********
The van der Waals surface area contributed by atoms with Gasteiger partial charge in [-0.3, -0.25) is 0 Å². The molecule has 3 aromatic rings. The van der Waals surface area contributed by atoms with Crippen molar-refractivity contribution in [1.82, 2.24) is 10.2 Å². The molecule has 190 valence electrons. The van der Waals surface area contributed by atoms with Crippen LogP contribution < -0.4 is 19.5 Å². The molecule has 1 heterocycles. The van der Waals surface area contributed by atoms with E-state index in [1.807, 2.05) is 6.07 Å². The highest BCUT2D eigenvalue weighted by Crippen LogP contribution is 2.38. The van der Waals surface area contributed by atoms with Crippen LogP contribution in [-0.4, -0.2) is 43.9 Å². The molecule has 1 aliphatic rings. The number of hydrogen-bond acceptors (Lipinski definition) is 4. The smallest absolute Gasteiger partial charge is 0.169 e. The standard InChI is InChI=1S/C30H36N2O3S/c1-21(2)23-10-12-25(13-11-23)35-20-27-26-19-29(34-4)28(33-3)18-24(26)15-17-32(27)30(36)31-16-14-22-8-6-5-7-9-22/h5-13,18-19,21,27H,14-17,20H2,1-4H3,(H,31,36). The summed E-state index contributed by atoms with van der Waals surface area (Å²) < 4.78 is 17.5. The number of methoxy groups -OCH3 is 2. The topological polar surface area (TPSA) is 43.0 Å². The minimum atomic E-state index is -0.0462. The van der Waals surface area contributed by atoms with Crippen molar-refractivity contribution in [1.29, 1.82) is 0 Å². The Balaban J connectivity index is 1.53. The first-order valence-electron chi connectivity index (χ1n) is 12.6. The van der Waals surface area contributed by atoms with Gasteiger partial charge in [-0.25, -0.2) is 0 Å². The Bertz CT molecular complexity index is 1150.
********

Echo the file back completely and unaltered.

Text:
The van der Waals surface area contributed by atoms with Gasteiger partial charge in [-0.3, -0.25) is 0 Å². The molecule has 3 aromatic rings. The van der Waals surface area contributed by atoms with Crippen molar-refractivity contribution in [1.82, 2.24) is 10.2 Å². The molecule has 190 valence electrons. The van der Waals surface area contributed by atoms with Crippen LogP contribution < -0.4 is 19.5 Å². The molecule has 1 heterocycles. The van der Waals surface area contributed by atoms with E-state index in [1.807, 2.05) is 6.07 Å². The highest BCUT2D eigenvalue weighted by Crippen LogP contribution is 2.38. The van der Waals surface area contributed by atoms with Crippen LogP contribution in [-0.4, -0.2) is 43.9 Å². The molecule has 1 aliphatic rings. The number of hydrogen-bond acceptors (Lipinski definition) is 4. The smallest absolute Gasteiger partial charge is 0.169 e. The standard InChI is InChI=1S/C30H36N2O3S/c1-21(2)23-10-12-25(13-11-23)35-20-27-26-19-29(34-4)28(33-3)18-24(26)15-17-32(27)30(36)31-16-14-22-8-6-5-7-9-22/h5-13,18-19,21,27H,14-17,20H2,1-4H3,(H,31,36). The summed E-state index contributed by atoms with van der Waals surface area (Å²) < 4.78 is 17.5. The number of methoxy groups -OCH3 is 2. The topological polar surface area (TPSA) is 43.0 Å². The minimum atomic E-state index is -0.0462. The van der Waals surface area contributed by atoms with Crippen molar-refractivity contribution in [1.29, 1.82) is 0 Å². The Balaban J connectivity index is 1.53. The first-order valence-electron chi connectivity index (χ1n) is 12.6. The van der Waals surface area contributed by atoms with Gasteiger partial charge in [-0.25, -0.2) is 0 Å². The Bertz CT molecular complexity index is 1150.